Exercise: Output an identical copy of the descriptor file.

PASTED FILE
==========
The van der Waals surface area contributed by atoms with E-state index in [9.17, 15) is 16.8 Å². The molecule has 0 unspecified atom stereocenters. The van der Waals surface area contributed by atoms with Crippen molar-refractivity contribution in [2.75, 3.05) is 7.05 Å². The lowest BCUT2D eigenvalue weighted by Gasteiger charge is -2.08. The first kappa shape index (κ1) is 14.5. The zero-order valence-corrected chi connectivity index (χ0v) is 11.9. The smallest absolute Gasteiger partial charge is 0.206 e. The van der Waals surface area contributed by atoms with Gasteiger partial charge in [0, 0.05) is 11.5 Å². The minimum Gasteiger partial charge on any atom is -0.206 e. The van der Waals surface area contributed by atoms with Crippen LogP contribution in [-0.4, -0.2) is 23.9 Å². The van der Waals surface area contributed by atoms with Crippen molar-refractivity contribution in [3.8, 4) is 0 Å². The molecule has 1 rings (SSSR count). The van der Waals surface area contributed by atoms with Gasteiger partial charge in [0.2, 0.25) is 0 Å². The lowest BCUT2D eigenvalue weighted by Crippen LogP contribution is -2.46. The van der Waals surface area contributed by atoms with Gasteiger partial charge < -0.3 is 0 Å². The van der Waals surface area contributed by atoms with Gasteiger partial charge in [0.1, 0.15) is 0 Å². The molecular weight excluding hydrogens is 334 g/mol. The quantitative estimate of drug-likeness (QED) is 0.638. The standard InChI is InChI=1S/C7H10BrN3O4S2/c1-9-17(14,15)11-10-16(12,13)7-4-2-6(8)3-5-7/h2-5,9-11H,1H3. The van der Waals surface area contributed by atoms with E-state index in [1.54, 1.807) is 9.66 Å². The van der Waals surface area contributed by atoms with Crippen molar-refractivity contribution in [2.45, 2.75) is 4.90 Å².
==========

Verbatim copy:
The van der Waals surface area contributed by atoms with E-state index in [9.17, 15) is 16.8 Å². The molecule has 0 unspecified atom stereocenters. The van der Waals surface area contributed by atoms with Crippen molar-refractivity contribution in [2.75, 3.05) is 7.05 Å². The lowest BCUT2D eigenvalue weighted by Gasteiger charge is -2.08. The first kappa shape index (κ1) is 14.5. The zero-order valence-corrected chi connectivity index (χ0v) is 11.9. The smallest absolute Gasteiger partial charge is 0.206 e. The van der Waals surface area contributed by atoms with Gasteiger partial charge in [0, 0.05) is 11.5 Å². The minimum Gasteiger partial charge on any atom is -0.206 e. The van der Waals surface area contributed by atoms with Crippen LogP contribution in [-0.4, -0.2) is 23.9 Å². The van der Waals surface area contributed by atoms with Crippen molar-refractivity contribution in [3.8, 4) is 0 Å². The molecule has 1 rings (SSSR count). The van der Waals surface area contributed by atoms with Gasteiger partial charge in [0.2, 0.25) is 0 Å². The lowest BCUT2D eigenvalue weighted by Crippen LogP contribution is -2.46. The van der Waals surface area contributed by atoms with Gasteiger partial charge < -0.3 is 0 Å². The van der Waals surface area contributed by atoms with Gasteiger partial charge in [0.1, 0.15) is 0 Å². The molecular weight excluding hydrogens is 334 g/mol. The quantitative estimate of drug-likeness (QED) is 0.638. The standard InChI is InChI=1S/C7H10BrN3O4S2/c1-9-17(14,15)11-10-16(12,13)7-4-2-6(8)3-5-7/h2-5,9-11H,1H3. The van der Waals surface area contributed by atoms with E-state index in [1.54, 1.807) is 9.66 Å². The van der Waals surface area contributed by atoms with Crippen molar-refractivity contribution in [2.45, 2.75) is 4.90 Å².